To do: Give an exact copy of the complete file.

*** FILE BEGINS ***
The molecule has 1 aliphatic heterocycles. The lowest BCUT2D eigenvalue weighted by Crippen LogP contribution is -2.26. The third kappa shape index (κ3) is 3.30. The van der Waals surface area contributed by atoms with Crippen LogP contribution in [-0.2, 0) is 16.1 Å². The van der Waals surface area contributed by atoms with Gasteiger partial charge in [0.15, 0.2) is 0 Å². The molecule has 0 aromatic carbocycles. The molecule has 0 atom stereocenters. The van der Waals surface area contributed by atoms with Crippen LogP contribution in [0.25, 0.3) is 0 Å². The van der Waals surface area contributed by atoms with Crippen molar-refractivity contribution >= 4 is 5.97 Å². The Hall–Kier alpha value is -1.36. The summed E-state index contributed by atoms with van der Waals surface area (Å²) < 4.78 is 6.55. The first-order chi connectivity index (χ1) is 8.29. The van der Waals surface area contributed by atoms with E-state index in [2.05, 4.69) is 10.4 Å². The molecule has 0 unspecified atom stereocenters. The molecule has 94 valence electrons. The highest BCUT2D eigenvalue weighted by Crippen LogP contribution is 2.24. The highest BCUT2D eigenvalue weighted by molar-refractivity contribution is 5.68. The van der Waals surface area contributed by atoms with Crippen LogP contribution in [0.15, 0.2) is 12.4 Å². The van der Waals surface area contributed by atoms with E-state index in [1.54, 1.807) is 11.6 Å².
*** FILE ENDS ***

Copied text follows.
The molecule has 1 aliphatic heterocycles. The lowest BCUT2D eigenvalue weighted by Crippen LogP contribution is -2.26. The third kappa shape index (κ3) is 3.30. The van der Waals surface area contributed by atoms with Crippen LogP contribution in [-0.2, 0) is 16.1 Å². The van der Waals surface area contributed by atoms with Gasteiger partial charge in [0.15, 0.2) is 0 Å². The molecule has 0 aromatic carbocycles. The molecule has 0 atom stereocenters. The van der Waals surface area contributed by atoms with Crippen LogP contribution in [0.25, 0.3) is 0 Å². The van der Waals surface area contributed by atoms with Crippen molar-refractivity contribution >= 4 is 5.97 Å². The Hall–Kier alpha value is -1.36. The summed E-state index contributed by atoms with van der Waals surface area (Å²) < 4.78 is 6.55. The first-order chi connectivity index (χ1) is 8.29. The van der Waals surface area contributed by atoms with E-state index in [2.05, 4.69) is 10.4 Å². The molecule has 0 unspecified atom stereocenters. The molecule has 94 valence electrons. The highest BCUT2D eigenvalue weighted by Crippen LogP contribution is 2.24. The highest BCUT2D eigenvalue weighted by molar-refractivity contribution is 5.68. The van der Waals surface area contributed by atoms with Crippen LogP contribution in [0.15, 0.2) is 12.4 Å². The van der Waals surface area contributed by atoms with E-state index in [1.54, 1.807) is 11.6 Å².